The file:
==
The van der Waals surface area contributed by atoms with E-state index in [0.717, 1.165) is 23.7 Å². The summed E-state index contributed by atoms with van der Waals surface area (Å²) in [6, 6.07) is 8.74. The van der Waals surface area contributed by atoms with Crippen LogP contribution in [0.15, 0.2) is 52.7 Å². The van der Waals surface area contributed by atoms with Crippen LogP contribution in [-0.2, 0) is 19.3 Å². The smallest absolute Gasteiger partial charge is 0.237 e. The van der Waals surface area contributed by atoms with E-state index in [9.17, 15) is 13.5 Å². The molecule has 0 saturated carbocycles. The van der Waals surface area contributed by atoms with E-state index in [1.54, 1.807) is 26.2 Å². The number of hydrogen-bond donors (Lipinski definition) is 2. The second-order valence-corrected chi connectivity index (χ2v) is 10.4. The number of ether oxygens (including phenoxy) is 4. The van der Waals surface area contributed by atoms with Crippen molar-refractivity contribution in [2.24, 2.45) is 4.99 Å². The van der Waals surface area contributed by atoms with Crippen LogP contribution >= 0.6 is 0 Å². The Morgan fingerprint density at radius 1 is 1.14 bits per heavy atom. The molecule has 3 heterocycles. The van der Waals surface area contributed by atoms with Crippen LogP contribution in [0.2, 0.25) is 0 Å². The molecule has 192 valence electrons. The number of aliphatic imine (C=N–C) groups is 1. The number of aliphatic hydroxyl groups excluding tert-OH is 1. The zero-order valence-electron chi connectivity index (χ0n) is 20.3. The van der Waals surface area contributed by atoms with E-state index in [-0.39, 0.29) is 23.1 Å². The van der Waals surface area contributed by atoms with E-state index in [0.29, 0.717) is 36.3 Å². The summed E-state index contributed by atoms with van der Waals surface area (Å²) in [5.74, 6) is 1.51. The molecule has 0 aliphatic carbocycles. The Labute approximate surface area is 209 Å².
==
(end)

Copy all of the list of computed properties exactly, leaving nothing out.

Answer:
The van der Waals surface area contributed by atoms with E-state index in [0.717, 1.165) is 23.7 Å². The summed E-state index contributed by atoms with van der Waals surface area (Å²) in [6, 6.07) is 8.74. The van der Waals surface area contributed by atoms with Crippen LogP contribution in [0.15, 0.2) is 52.7 Å². The van der Waals surface area contributed by atoms with Crippen LogP contribution in [-0.2, 0) is 19.3 Å². The smallest absolute Gasteiger partial charge is 0.237 e. The van der Waals surface area contributed by atoms with E-state index in [9.17, 15) is 13.5 Å². The molecule has 0 saturated carbocycles. The van der Waals surface area contributed by atoms with E-state index in [1.54, 1.807) is 26.2 Å². The number of hydrogen-bond donors (Lipinski definition) is 2. The second-order valence-corrected chi connectivity index (χ2v) is 10.4. The number of ether oxygens (including phenoxy) is 4. The van der Waals surface area contributed by atoms with Crippen molar-refractivity contribution in [2.24, 2.45) is 4.99 Å². The van der Waals surface area contributed by atoms with Crippen LogP contribution >= 0.6 is 0 Å². The Morgan fingerprint density at radius 1 is 1.14 bits per heavy atom. The molecule has 3 heterocycles. The van der Waals surface area contributed by atoms with Crippen LogP contribution in [0.2, 0.25) is 0 Å². The molecule has 192 valence electrons. The number of aliphatic imine (C=N–C) groups is 1. The number of aliphatic hydroxyl groups excluding tert-OH is 1. The zero-order valence-electron chi connectivity index (χ0n) is 20.3. The van der Waals surface area contributed by atoms with E-state index in [-0.39, 0.29) is 23.1 Å². The van der Waals surface area contributed by atoms with E-state index in [0.29, 0.717) is 36.3 Å². The summed E-state index contributed by atoms with van der Waals surface area (Å²) in [5.74, 6) is 1.51. The molecule has 0 aliphatic carbocycles. The Labute approximate surface area is 209 Å².